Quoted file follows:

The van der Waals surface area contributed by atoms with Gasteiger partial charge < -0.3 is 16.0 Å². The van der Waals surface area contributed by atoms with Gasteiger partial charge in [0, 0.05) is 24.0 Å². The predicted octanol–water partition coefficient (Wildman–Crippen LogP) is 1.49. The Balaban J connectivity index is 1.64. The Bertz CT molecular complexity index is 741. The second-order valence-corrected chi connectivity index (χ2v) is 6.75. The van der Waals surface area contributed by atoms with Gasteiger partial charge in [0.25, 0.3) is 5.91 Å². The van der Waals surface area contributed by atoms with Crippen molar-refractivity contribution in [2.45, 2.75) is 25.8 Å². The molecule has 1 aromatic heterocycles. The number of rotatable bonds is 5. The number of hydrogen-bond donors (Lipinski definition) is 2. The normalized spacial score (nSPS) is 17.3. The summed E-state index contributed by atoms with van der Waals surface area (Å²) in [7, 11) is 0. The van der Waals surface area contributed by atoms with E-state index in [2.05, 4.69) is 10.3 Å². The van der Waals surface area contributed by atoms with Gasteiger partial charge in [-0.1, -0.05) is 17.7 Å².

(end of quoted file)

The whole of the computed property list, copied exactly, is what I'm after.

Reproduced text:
The van der Waals surface area contributed by atoms with Gasteiger partial charge < -0.3 is 16.0 Å². The van der Waals surface area contributed by atoms with Gasteiger partial charge in [0, 0.05) is 24.0 Å². The predicted octanol–water partition coefficient (Wildman–Crippen LogP) is 1.49. The Balaban J connectivity index is 1.64. The Bertz CT molecular complexity index is 741. The second-order valence-corrected chi connectivity index (χ2v) is 6.75. The van der Waals surface area contributed by atoms with Gasteiger partial charge in [0.25, 0.3) is 5.91 Å². The van der Waals surface area contributed by atoms with Crippen molar-refractivity contribution in [2.45, 2.75) is 25.8 Å². The molecule has 1 aromatic heterocycles. The number of rotatable bonds is 5. The number of hydrogen-bond donors (Lipinski definition) is 2. The normalized spacial score (nSPS) is 17.3. The summed E-state index contributed by atoms with van der Waals surface area (Å²) in [7, 11) is 0. The van der Waals surface area contributed by atoms with E-state index in [2.05, 4.69) is 10.3 Å². The van der Waals surface area contributed by atoms with Gasteiger partial charge in [-0.1, -0.05) is 17.7 Å².